The Vuelta a España has announced that its 2023 edition will start with a team time trial for a second successive year.
For the first time in over half a century, the Vuelta is due to start next year in Barcelona, the capital of Catalonia, kicking off on Saturday, August 26, a full week later than in 2022.
The later Vuelta start date is partly explained by the shift in the calendar for the UCI World Championships, brought forward to August next year and incorporating multiple different events including road, MTB and track. The last World Championships race will be on Sunday, August 13.
The Vuelta’s inclusion of a team time trial for a second year running will once gain test riders in an increasingly rarely used discipline in Grand Tours, although the Vuelta begins with a TTT this year for the first time since 2019.
The Barcelona TTT will be just 14 kilometres long, L’Equipe reported Friday, roughly half the distance of the Utrecht event this Friday. However, the 2023 Vuelta TTT will have an uphill finish in Montjuic Park in central Barcelona, a much tougher challenge than Utrecht’s totally flat route.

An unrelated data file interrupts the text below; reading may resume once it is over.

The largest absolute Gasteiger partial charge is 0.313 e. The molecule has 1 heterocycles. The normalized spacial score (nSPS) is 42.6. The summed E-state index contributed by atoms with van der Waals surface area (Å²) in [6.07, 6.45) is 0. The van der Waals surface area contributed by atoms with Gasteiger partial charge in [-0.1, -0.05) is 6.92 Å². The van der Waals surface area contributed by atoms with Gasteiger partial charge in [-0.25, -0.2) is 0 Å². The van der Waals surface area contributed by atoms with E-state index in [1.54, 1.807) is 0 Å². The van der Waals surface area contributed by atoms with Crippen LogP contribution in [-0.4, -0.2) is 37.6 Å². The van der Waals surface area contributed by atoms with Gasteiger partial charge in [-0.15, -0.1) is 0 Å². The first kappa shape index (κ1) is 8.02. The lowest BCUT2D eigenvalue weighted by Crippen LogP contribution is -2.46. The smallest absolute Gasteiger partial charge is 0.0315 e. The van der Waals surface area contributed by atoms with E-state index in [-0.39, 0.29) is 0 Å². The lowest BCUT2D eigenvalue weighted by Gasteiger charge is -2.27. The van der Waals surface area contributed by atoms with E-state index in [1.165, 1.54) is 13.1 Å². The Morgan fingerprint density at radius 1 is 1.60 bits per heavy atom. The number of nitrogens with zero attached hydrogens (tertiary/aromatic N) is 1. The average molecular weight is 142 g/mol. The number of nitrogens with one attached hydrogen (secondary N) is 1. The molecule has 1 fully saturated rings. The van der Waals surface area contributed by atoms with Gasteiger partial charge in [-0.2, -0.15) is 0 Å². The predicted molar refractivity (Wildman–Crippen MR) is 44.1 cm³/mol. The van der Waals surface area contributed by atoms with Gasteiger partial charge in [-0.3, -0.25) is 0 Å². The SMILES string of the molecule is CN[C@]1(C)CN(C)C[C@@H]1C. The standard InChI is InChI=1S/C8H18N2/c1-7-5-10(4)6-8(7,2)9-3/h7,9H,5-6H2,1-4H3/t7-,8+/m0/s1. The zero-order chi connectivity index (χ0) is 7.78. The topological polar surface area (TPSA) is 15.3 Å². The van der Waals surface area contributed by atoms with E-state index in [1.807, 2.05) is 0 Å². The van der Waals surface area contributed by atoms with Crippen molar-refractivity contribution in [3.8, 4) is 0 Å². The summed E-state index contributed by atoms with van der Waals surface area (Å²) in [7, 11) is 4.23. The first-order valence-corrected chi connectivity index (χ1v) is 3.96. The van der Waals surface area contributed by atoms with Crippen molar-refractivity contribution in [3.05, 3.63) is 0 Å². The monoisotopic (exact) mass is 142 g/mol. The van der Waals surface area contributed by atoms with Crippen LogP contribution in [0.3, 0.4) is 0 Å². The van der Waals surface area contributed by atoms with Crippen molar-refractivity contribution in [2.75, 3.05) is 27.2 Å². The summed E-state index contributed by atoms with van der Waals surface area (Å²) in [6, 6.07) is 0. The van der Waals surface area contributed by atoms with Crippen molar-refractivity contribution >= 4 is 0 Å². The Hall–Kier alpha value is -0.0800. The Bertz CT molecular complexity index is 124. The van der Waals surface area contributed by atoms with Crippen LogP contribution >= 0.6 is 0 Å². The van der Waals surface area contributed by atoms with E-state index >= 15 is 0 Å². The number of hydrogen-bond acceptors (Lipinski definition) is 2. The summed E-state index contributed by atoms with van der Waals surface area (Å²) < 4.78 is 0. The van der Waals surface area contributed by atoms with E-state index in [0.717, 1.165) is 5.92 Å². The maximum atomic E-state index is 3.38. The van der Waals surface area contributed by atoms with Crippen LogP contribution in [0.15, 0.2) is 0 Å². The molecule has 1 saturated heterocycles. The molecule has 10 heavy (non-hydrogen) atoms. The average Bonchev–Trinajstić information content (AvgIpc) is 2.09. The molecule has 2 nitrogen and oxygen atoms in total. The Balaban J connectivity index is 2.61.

Montjuic Park has strong historic connections with cycling in Spain and even had its own race, the late season Circuito a Montjuic, for many years. It is still regularly used as a finish for the last stage of the Volta a Catalunya and also hosted a World Championships way back in 1973. The last time the Vuelta had a start or finish of any kind in Barcelona was in 2012, also in Montjuic, while the last time the Vuelta started in the Catalan capital was far less recent, in 1962.
It is not known where the 2023 Vuelta will head after its opening TTT, although there are rumours of an incursion into France. A return to the Pyrenees, missing from the Vuelta’s route since a single summit finish stage back in 2020, is also said to be on the cards.